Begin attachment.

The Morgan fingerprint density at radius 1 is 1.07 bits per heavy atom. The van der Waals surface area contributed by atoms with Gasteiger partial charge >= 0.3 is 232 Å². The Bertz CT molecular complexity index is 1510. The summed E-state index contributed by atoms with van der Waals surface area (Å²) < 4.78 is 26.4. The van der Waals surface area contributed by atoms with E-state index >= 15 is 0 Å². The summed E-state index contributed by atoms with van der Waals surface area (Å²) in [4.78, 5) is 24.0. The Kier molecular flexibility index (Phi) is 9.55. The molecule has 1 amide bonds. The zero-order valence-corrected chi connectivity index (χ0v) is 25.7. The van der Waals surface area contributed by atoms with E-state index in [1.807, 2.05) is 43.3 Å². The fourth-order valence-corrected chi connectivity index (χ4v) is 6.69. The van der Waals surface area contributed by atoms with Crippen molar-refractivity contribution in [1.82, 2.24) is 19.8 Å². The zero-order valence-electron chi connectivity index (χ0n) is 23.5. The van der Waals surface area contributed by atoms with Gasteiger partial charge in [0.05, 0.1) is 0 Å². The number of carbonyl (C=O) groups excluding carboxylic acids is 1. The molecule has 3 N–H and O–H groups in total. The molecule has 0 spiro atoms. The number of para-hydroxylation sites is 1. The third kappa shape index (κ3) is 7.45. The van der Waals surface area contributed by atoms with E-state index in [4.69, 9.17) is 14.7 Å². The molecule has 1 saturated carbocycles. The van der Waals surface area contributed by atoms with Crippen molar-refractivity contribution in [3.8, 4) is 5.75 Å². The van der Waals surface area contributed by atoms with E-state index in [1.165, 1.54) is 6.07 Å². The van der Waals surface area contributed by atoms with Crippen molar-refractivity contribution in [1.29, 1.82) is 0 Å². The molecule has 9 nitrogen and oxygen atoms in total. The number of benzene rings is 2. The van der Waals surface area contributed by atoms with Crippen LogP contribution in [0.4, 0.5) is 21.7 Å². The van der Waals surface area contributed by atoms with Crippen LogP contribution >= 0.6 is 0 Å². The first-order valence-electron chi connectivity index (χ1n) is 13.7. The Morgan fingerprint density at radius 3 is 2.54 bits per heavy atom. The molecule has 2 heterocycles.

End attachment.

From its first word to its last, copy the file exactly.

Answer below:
The Morgan fingerprint density at radius 1 is 1.07 bits per heavy atom. The van der Waals surface area contributed by atoms with Gasteiger partial charge >= 0.3 is 232 Å². The Bertz CT molecular complexity index is 1510. The summed E-state index contributed by atoms with van der Waals surface area (Å²) < 4.78 is 26.4. The van der Waals surface area contributed by atoms with E-state index >= 15 is 0 Å². The summed E-state index contributed by atoms with van der Waals surface area (Å²) in [4.78, 5) is 24.0. The Kier molecular flexibility index (Phi) is 9.55. The molecule has 1 amide bonds. The zero-order valence-corrected chi connectivity index (χ0v) is 25.7. The van der Waals surface area contributed by atoms with E-state index in [1.807, 2.05) is 43.3 Å². The fourth-order valence-corrected chi connectivity index (χ4v) is 6.69. The van der Waals surface area contributed by atoms with Crippen molar-refractivity contribution in [1.82, 2.24) is 19.8 Å². The zero-order valence-electron chi connectivity index (χ0n) is 23.5. The van der Waals surface area contributed by atoms with Gasteiger partial charge in [0.05, 0.1) is 0 Å². The number of carbonyl (C=O) groups excluding carboxylic acids is 1. The molecule has 3 N–H and O–H groups in total. The molecule has 0 spiro atoms. The number of para-hydroxylation sites is 1. The third kappa shape index (κ3) is 7.45. The van der Waals surface area contributed by atoms with E-state index in [4.69, 9.17) is 14.7 Å². The molecule has 1 saturated carbocycles. The van der Waals surface area contributed by atoms with Crippen molar-refractivity contribution in [3.8, 4) is 5.75 Å². The van der Waals surface area contributed by atoms with E-state index in [1.165, 1.54) is 6.07 Å². The van der Waals surface area contributed by atoms with Crippen molar-refractivity contribution in [1.29, 1.82) is 0 Å². The molecule has 9 nitrogen and oxygen atoms in total. The number of benzene rings is 2. The van der Waals surface area contributed by atoms with Crippen LogP contribution in [0.4, 0.5) is 21.7 Å². The van der Waals surface area contributed by atoms with Crippen LogP contribution >= 0.6 is 0 Å². The first-order valence-electron chi connectivity index (χ1n) is 13.7. The Morgan fingerprint density at radius 3 is 2.54 bits per heavy atom. The molecule has 2 heterocycles.